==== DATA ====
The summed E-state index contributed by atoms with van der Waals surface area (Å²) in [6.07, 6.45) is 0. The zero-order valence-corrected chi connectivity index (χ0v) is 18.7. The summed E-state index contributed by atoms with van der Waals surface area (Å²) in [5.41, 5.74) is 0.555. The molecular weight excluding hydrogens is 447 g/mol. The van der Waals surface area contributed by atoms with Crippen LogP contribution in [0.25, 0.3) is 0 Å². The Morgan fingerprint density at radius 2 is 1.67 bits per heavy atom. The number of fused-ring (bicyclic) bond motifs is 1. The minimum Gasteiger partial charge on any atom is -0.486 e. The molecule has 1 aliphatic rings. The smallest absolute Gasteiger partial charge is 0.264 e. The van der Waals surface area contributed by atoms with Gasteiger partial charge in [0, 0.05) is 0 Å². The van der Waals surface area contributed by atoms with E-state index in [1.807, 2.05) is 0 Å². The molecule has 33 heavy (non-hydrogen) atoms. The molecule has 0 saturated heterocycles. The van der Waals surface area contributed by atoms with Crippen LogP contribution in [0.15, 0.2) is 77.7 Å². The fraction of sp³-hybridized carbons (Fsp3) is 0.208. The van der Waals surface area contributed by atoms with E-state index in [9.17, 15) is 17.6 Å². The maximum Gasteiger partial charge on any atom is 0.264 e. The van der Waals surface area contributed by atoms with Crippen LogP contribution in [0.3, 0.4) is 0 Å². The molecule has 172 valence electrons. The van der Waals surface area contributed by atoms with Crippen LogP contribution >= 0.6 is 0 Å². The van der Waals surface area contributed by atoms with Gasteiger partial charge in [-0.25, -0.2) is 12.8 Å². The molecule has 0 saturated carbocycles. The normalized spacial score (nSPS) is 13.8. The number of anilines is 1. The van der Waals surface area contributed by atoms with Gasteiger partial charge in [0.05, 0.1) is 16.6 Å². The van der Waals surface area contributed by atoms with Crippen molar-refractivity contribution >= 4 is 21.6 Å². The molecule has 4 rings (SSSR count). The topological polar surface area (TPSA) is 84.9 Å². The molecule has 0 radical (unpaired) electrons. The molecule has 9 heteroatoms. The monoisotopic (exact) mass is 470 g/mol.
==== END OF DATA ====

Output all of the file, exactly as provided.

The summed E-state index contributed by atoms with van der Waals surface area (Å²) in [6.07, 6.45) is 0. The zero-order valence-corrected chi connectivity index (χ0v) is 18.7. The summed E-state index contributed by atoms with van der Waals surface area (Å²) in [5.41, 5.74) is 0.555. The molecular weight excluding hydrogens is 447 g/mol. The van der Waals surface area contributed by atoms with Crippen LogP contribution in [0.25, 0.3) is 0 Å². The Morgan fingerprint density at radius 2 is 1.67 bits per heavy atom. The number of fused-ring (bicyclic) bond motifs is 1. The minimum Gasteiger partial charge on any atom is -0.486 e. The molecule has 1 aliphatic rings. The smallest absolute Gasteiger partial charge is 0.264 e. The van der Waals surface area contributed by atoms with Gasteiger partial charge in [0, 0.05) is 0 Å². The van der Waals surface area contributed by atoms with E-state index in [1.807, 2.05) is 0 Å². The molecule has 33 heavy (non-hydrogen) atoms. The molecule has 0 saturated heterocycles. The van der Waals surface area contributed by atoms with Crippen LogP contribution in [0.15, 0.2) is 77.7 Å². The fraction of sp³-hybridized carbons (Fsp3) is 0.208. The van der Waals surface area contributed by atoms with E-state index in [9.17, 15) is 17.6 Å². The maximum Gasteiger partial charge on any atom is 0.264 e. The van der Waals surface area contributed by atoms with Crippen LogP contribution in [0.3, 0.4) is 0 Å². The molecule has 172 valence electrons. The van der Waals surface area contributed by atoms with Crippen LogP contribution >= 0.6 is 0 Å². The van der Waals surface area contributed by atoms with Gasteiger partial charge in [-0.25, -0.2) is 12.8 Å². The molecule has 0 saturated carbocycles. The normalized spacial score (nSPS) is 13.8. The number of anilines is 1. The van der Waals surface area contributed by atoms with Gasteiger partial charge in [0.05, 0.1) is 16.6 Å². The van der Waals surface area contributed by atoms with Crippen molar-refractivity contribution >= 4 is 21.6 Å². The molecule has 4 rings (SSSR count). The topological polar surface area (TPSA) is 84.9 Å². The molecule has 0 radical (unpaired) electrons. The molecule has 9 heteroatoms. The monoisotopic (exact) mass is 470 g/mol.